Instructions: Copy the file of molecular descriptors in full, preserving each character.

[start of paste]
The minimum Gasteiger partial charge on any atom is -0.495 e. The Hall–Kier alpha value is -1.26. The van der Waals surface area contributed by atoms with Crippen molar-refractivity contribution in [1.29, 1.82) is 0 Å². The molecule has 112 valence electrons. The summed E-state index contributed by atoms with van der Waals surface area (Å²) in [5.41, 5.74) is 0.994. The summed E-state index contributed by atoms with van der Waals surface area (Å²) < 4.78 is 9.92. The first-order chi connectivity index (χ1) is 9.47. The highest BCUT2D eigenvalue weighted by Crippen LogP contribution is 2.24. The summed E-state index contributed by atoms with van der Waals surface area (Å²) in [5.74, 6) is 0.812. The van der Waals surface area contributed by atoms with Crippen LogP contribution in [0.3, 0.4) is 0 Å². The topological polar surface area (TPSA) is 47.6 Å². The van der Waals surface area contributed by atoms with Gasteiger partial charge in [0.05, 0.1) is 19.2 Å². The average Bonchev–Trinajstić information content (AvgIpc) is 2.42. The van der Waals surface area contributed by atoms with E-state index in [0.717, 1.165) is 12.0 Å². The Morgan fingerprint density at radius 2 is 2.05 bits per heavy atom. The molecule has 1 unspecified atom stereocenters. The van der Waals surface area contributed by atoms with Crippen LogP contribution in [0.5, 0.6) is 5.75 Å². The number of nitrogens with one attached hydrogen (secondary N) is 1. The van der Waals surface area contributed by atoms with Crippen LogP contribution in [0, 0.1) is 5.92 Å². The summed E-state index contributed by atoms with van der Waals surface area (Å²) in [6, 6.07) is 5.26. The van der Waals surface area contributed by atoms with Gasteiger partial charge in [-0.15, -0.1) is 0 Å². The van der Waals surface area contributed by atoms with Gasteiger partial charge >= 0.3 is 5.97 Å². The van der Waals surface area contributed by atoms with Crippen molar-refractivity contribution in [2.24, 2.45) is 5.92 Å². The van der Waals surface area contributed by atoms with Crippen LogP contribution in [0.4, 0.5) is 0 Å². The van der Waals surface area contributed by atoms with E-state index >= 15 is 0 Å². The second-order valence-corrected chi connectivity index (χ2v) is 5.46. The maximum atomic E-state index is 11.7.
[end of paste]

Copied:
The minimum Gasteiger partial charge on any atom is -0.495 e. The Hall–Kier alpha value is -1.26. The van der Waals surface area contributed by atoms with Crippen molar-refractivity contribution in [1.29, 1.82) is 0 Å². The molecule has 112 valence electrons. The summed E-state index contributed by atoms with van der Waals surface area (Å²) in [5.41, 5.74) is 0.994. The summed E-state index contributed by atoms with van der Waals surface area (Å²) < 4.78 is 9.92. The first-order chi connectivity index (χ1) is 9.47. The highest BCUT2D eigenvalue weighted by Crippen LogP contribution is 2.24. The summed E-state index contributed by atoms with van der Waals surface area (Å²) in [5.74, 6) is 0.812. The van der Waals surface area contributed by atoms with Crippen LogP contribution in [0.3, 0.4) is 0 Å². The topological polar surface area (TPSA) is 47.6 Å². The van der Waals surface area contributed by atoms with Gasteiger partial charge in [0.05, 0.1) is 19.2 Å². The average Bonchev–Trinajstić information content (AvgIpc) is 2.42. The van der Waals surface area contributed by atoms with E-state index in [0.717, 1.165) is 12.0 Å². The Morgan fingerprint density at radius 2 is 2.05 bits per heavy atom. The molecule has 1 unspecified atom stereocenters. The van der Waals surface area contributed by atoms with Crippen LogP contribution in [0.5, 0.6) is 5.75 Å². The number of nitrogens with one attached hydrogen (secondary N) is 1. The van der Waals surface area contributed by atoms with Crippen LogP contribution in [0, 0.1) is 5.92 Å². The summed E-state index contributed by atoms with van der Waals surface area (Å²) in [6, 6.07) is 5.26. The van der Waals surface area contributed by atoms with Gasteiger partial charge in [-0.15, -0.1) is 0 Å². The van der Waals surface area contributed by atoms with Gasteiger partial charge >= 0.3 is 5.97 Å². The van der Waals surface area contributed by atoms with Crippen molar-refractivity contribution in [2.24, 2.45) is 5.92 Å². The van der Waals surface area contributed by atoms with Crippen LogP contribution in [0.4, 0.5) is 0 Å². The van der Waals surface area contributed by atoms with E-state index >= 15 is 0 Å². The second-order valence-corrected chi connectivity index (χ2v) is 5.46. The maximum atomic E-state index is 11.7.